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Deadweight Loss: Definition and How to Calculate It

By Matthew Zeitlin · June 28, 2021 · 5 minute read

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Deadweight Loss: Definition and How to Calculate It

What Is Deadweight Loss?

One of the most important concepts in economics is known as “deadweight loss.” The deadweight losses are those transactions that do not happen because of inefficiencies in an economy, often due to government interventions such as price floors or ceilings, or taxation.

To understand, we need to think about how government interventions can impact the equilibrium between supply and demand.

First: How to Calculate Surplus

In order to know how to calculate deadweight loss, we must first be able to calculate surplus.

Typically a business will only sell something if they can do so at a price that’s greater than what they paid for it themselves, and a consumer will only buy something if it’s at or less than the price they want to pay for it.

Scenario A – The Equilibrium: Let’s imagine a store selling comic books for $10 each. The store buys the comic books from the wholesaler for $5 and sells them for $10, pocketing $5 of “producer surplus.” Before the store opened, comic book readers would go over to the other town to buy comic books for $15, the price they were willing to pay, but now can buy them for $10. This $5 difference between the price they’re willing to pay is the “consumer surplus”.

In this case, let’s say the store is able to sell 1,000 comic books, that means the combined producer and consumer surplus is $10,000.

Breakdown:

•  P1 = Producer’s Cost of a Comic Book = $5

•  P2 = Producer’s Price to Sell a Comic Book = $10

•  P3 = Price A Consumer Pays = $10

•  P4 = Price A Consumer Is Willing to Pay = $15

•  Units Sold = 1000

•  Producer Surplus = (P2 – P1) * Units Sold = ($10 – $5) * 1000 = $5,000

•  Consumer Surplus = (P4 – P3) * Units Sold = ($15 – $10) * 1000 = $5,000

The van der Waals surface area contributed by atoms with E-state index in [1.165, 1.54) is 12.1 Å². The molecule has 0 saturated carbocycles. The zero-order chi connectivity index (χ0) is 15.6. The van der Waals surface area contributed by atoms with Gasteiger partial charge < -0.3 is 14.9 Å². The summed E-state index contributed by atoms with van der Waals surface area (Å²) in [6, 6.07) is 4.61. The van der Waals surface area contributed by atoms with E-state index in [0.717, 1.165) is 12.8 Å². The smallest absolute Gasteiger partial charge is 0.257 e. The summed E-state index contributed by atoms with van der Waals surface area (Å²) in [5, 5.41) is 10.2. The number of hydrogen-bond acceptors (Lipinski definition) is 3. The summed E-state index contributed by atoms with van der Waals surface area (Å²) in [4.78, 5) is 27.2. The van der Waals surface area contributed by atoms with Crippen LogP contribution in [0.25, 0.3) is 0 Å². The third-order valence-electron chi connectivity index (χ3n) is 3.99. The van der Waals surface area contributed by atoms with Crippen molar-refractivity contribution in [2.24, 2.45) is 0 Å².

•  Total Surplus1 = Producer Surplus + Consumer Surplus = $5,000 + $5,000 = $10,000

How to Calculate Deadweight Loss

To properly calculate deadweight loss, you need to be able to represent the supply and demand of the goods being sold graphically in order to determine prices. According to supply and demand, the higher a price goes, the fewer of that item will get sold; and vice versa.

Example of Deadweight Loss

Scenario B – Imposed Tax: Let’s go back to our comic book example and imagine that the town’s government imposes a $2 tax on comic books.

What happens to the price of comic books and the surplus generated by the sales of comic books? If consumers had to buy comic books to live (and for some, it may feel that way) and there were no other way to buy them, then the comic book seller could simply bump up prices $2 and sell 1,000 comic books for $12 each, maintaining his $5 of producer surplus on each comic book sold with $2 going to the government and consumer surplus of $3.

In this case the combined consumer and producer surplus is lower — $5×1,000 +$3×1,000 = $8,000. So there’s a missing $2,000 of what economics call “gains from trade.” But, the government is collecting $2,000, so the money does not disappear from the economy.

The government can buy things, hire people, and literally send money to people, via economic stimulus, meaning the tax revenue does not disappear from the economy.

But, despite how fervently people want them, comic books are not a necessity in the same way food is and remember that comic book store in the neighboring town? If the demand for comic books can not literally be unchanged by its price, that means the comic book seller may think twice about passing on the tax fully on to his customers and that any price increase will result in some comic books going unsold.